History and Timeline

Accidental Death and Disability. The Neglected Disease of Modern Society. White paper from the National Academy of Sciences and National Research Council. Accidental Death and Disability. The Neglected Disease of Modern Society. Washington DC, Division of Medical Sciences, National Academy of Sciences, National Research Council. September 1966.

First US Civilian Trauma Unit
Cook County, Chicago

Designation of Trauma Centers first established by US state law.

Optimal Resources for the Care of the Seriously Injured (USA)
Published by the American College of Surgeons Committee on Trauma

Injury in America—A Continuing Public Health Problem
Published by National Academy of Sciences re-examining the paper of 1996. Washington D.C. National Academy of Sciences, 1985.

NHTSA conducts an assessment of Michigan’s EMS Systems. First organizational meetings were held in November to create the Michigan Trauma Coalition (MTC). In December, the Michigan Trauma coalition (MTC) was formed.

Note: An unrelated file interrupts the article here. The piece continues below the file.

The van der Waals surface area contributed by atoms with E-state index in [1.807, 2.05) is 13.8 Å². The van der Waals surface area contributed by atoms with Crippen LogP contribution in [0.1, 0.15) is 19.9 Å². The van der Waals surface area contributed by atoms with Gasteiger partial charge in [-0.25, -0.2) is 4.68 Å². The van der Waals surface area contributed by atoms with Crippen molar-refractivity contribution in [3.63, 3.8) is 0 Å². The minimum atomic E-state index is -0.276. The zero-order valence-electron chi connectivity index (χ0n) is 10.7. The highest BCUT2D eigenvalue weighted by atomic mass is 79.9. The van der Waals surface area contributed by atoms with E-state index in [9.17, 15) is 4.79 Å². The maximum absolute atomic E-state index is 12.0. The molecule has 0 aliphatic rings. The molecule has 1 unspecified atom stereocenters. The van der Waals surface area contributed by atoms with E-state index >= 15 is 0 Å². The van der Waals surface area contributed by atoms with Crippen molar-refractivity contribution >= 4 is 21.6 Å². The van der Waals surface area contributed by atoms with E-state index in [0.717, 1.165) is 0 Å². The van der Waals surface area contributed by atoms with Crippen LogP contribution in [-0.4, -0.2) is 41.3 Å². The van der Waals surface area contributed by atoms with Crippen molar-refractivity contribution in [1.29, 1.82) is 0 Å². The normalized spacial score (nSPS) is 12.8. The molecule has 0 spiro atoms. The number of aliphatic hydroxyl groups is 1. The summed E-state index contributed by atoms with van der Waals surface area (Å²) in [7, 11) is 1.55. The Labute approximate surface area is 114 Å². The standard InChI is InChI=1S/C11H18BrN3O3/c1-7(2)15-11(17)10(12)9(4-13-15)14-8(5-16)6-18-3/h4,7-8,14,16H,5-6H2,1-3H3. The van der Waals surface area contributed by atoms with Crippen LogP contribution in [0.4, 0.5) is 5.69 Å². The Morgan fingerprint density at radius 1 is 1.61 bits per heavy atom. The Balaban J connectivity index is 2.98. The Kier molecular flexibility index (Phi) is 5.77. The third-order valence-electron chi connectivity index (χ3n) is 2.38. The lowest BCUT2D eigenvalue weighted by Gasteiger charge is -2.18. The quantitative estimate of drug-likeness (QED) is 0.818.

The MTC organizes, recruits stakeholders, incorporates, develops consensus on mission, vision and goals, and develops sources of funding. The MTC works with MDPH to submit and secure a $162,905 HHS grant for Trauma Systems Development to develop, implement, and monitor modifications to the trauma care component of Michigan’s EMS plan.

Using grant support, and membership dues, the MTC meets monthly to research how other states deliver trauma care; consider what works/doesn’t work; develops consensus among stakeholders regarding the basics of a trauma system; develops a “Vision 2000″ document to define the common direction of the MTC; compiles a “Trauma Care in Michigan” data manual; and provides support to University of Michigan in conducting a NHTSA-funded Rural Preventable Mortality Study. The MTC works with MDPH to submit and secure an $182,327 HHS grant for continued Trauma Systems Development.